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Nucleic Acids Res. Jan 1, 2000; 28(1): 374.
PMCID: PMC102411
AAindex: Amino Acid index database
Shuichi Kawashimaa and Minoru Kanehisa
Institute for Chemical Research, Kyoto University, Uji, Kyoto 611-0011, Japan
aTo whom correspondence should be addressed. Tel: +81 774 38 3270; Fax: +81 774 38 3269; Email: shuichi@kuicr.kyoto-u.ac.jp
Received September 29, 1999; Accepted October 4, 1999.
AAindex is a database of amino acid indices and amino acid mutation matrices. An amino acid index is a set of 20 numerical values representing various physico-chemical and biochemical properties of amino acids. An amino acid mutation matrix is generally 20 × 20 numerical values representing similarity of amino acids. AAindex consists of two sections: AAindex1 for the collection of published amino acid indices and AAindex2 for the collection of published amino acid mutation matrices. Each entry of either AAindex1 or AAindex2 consists of the definition, the reference information, a list of related entries in terms of the correlation coefficient and the actual data. The database may be accessed through the DBGET/LinkDB system at GenomeNet (http://www.genome.ad.jp/aaindex/ ) or may be downloaded by anonymous FTP (ftp://ftp.genome.ad.jp/db/genomenet/aaindex/ ).
Each of the 20 amino acids has multifaceted properties that are responsible for the specificity and diversity of protein structure and function. A large body of experimental and theoretical research has been performed to characterize different kinds of properties of individual amino acids and to represent them in terms of the numerical index. In 1988 Nakai et al. collected 222 amino acid indices from research papers and investigated their interrelationships by the hierarchical cluster analysis (1). They identified four major clusters: (i) α-helix and turn propensities, (ii) β-strand propensity, (iii) hydrophobicity and (v) physicochemical properties. Tomii and Kanehisa (2) increased the size of the collection to include 402 indices and re-performed the clustering. The result was generally in good agreement with the previous work. In addition to amino acid indices, they also collected 42 amino acid mutation matrices from the literature. The AAindex database is based on these works first developed by Nakai et al. and then extended by Tomii and Kanehisa. The AAindex database is continuously updated by the present authors (3).
The AAindex database can be retrieved by the DBGET/LinkDB system (4) of the Japanese GenomeNet service (5) at http://www.genome.ad.jp/aaindex/ . The DBGET/LinkDB system integrates most of the major molecular biology databases and is especially suited for using hyperlinks to related entries within the AAindex database as well as to other databases. The AAindex database consists of two sections: AAindex1 for amino acid indices and AAindex2 for amino acid mutation matrices. The content of the two sections is as follows.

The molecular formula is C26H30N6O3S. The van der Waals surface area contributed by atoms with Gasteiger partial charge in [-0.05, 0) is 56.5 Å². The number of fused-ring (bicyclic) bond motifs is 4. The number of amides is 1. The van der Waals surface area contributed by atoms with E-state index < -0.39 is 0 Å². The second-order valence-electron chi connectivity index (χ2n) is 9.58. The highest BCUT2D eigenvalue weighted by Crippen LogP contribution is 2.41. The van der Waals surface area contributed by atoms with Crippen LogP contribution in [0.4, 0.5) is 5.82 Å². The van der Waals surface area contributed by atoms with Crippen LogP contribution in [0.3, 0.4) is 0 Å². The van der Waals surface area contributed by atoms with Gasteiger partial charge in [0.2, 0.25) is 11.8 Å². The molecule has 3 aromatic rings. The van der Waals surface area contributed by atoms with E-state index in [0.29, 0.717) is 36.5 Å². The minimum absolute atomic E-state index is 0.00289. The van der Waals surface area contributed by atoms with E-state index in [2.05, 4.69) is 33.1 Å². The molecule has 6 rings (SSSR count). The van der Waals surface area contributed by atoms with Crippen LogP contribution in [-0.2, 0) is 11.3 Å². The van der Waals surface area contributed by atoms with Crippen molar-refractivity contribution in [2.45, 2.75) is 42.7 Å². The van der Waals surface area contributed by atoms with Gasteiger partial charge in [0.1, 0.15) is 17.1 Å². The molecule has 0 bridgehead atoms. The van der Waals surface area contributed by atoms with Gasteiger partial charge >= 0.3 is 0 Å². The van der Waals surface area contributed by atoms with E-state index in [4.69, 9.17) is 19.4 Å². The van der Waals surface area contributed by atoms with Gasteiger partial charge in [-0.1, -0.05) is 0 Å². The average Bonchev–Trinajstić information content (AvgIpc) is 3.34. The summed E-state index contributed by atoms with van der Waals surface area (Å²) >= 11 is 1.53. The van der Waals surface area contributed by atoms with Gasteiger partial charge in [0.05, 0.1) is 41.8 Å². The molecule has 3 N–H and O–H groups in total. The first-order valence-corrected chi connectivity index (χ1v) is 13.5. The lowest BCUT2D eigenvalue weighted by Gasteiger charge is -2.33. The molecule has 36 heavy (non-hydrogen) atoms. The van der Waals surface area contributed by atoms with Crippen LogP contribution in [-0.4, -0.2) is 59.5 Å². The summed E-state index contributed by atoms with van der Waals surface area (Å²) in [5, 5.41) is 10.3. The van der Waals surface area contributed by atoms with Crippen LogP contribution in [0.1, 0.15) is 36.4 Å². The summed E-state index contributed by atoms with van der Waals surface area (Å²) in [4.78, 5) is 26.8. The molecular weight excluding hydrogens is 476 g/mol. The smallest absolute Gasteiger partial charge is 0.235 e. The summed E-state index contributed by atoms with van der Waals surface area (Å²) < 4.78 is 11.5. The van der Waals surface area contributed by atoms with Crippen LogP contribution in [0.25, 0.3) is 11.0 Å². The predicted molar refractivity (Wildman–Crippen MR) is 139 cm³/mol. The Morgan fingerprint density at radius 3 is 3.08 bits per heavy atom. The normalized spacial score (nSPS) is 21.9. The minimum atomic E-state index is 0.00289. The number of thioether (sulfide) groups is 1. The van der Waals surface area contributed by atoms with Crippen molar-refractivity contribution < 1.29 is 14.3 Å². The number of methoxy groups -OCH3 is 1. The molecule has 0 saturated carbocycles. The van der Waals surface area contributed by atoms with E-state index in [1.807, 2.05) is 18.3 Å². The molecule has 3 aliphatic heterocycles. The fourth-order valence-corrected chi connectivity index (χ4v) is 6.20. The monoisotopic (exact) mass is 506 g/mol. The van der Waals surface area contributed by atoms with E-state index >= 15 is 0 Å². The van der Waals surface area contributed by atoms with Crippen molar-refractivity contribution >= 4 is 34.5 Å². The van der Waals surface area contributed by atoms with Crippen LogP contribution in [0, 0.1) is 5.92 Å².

AAindex1
The AAindex1 section currently contains 437 amino acid indices. Each entry consists of an accession number, a short description on the index, the reference information and the numerical values for the property of 20 amino acids. In addition, it contains neighbor information, namely, cross-links to similar indices with an absolute value of the correlation coefficient of ≥0.8.
AAindex2
The AAindex2 section currently contains 71 amino acid mutation matrices: 52 symmetric matrices and 19 non-symmetric matrices. The format of the entry is almost the same as that of AAindex1 except that it contains 210 numerical values (20 diagonal and 20 × 19/2 off-diagonal elements) for a symmetric matrix or 400 or more numerical values for a non-symmetric matrix (some matrices include a gap or distinguish two states of cysteine).
ACKNOWLEDGEMENTS
We thank Drs Kenta Nakai and Kentaro Tomii for the initial developments of the AAindex database. This work was supported in part by a Grant-in-Aid for Scientific Research on the Priority Area ‘Genome Science’ from the Ministry of Education, Science, Sports and Culture of Japan. The computational resource was provided by the Supercomputer Laboratory, Institute for Chemical Research, Kyoto University.
REFERENCES
1. Nakai K., Kidera,A. and Kanehisa,M. (1988) Protein Eng., 2, 93–100. [PubMed]
2. Tomii K. and Kanehisa,M. (1996) Protein Eng., 9, 27–36. [PubMed]
3. Kawashima S. and Kanehisa,M. (1999) Nucleic Acids Res., 27, 368–369. [PMC free article] [PubMed]
4. Fujibuchi W., Goto,S., Migimatsu,H., Uchiyama,I., Ogiwara,A., Akiyama,Y. and Kanehisa,M. (1998) Pacific Symp. Biocomput. 1998, 683–694. [PubMed]
5. Kanehisa M. (1997) Trends Biochem. Sci., 22, 442–444. [PubMed]
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